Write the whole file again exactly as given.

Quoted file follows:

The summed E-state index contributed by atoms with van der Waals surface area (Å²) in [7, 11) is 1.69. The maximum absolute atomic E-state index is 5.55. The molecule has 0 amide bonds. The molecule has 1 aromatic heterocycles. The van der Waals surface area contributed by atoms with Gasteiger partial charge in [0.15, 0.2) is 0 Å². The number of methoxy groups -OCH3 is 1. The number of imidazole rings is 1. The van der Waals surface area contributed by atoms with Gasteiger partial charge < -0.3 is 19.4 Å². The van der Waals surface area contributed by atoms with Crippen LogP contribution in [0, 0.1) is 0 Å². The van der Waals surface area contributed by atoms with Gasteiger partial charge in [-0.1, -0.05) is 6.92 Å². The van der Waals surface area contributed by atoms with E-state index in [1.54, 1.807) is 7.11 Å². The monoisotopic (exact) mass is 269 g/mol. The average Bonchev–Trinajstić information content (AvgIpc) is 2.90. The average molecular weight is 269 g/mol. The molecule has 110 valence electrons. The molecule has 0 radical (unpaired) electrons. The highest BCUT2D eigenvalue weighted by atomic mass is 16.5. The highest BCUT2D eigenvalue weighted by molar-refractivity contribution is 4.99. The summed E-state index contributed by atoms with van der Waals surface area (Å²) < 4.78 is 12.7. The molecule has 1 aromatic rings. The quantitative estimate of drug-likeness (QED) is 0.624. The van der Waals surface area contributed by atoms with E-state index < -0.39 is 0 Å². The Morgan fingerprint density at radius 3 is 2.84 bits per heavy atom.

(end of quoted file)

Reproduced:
The summed E-state index contributed by atoms with van der Waals surface area (Å²) in [7, 11) is 1.69. The maximum absolute atomic E-state index is 5.55. The molecule has 0 amide bonds. The molecule has 1 aromatic heterocycles. The van der Waals surface area contributed by atoms with Gasteiger partial charge in [0.15, 0.2) is 0 Å². The number of methoxy groups -OCH3 is 1. The number of imidazole rings is 1. The van der Waals surface area contributed by atoms with Gasteiger partial charge < -0.3 is 19.4 Å². The van der Waals surface area contributed by atoms with Crippen LogP contribution in [0, 0.1) is 0 Å². The van der Waals surface area contributed by atoms with Gasteiger partial charge in [-0.1, -0.05) is 6.92 Å². The van der Waals surface area contributed by atoms with E-state index in [1.54, 1.807) is 7.11 Å². The monoisotopic (exact) mass is 269 g/mol. The average Bonchev–Trinajstić information content (AvgIpc) is 2.90. The average molecular weight is 269 g/mol. The molecule has 110 valence electrons. The molecule has 0 radical (unpaired) electrons. The highest BCUT2D eigenvalue weighted by atomic mass is 16.5. The highest BCUT2D eigenvalue weighted by molar-refractivity contribution is 4.99. The summed E-state index contributed by atoms with van der Waals surface area (Å²) < 4.78 is 12.7. The molecule has 1 aromatic rings. The quantitative estimate of drug-likeness (QED) is 0.624. The van der Waals surface area contributed by atoms with E-state index < -0.39 is 0 Å². The Morgan fingerprint density at radius 3 is 2.84 bits per heavy atom.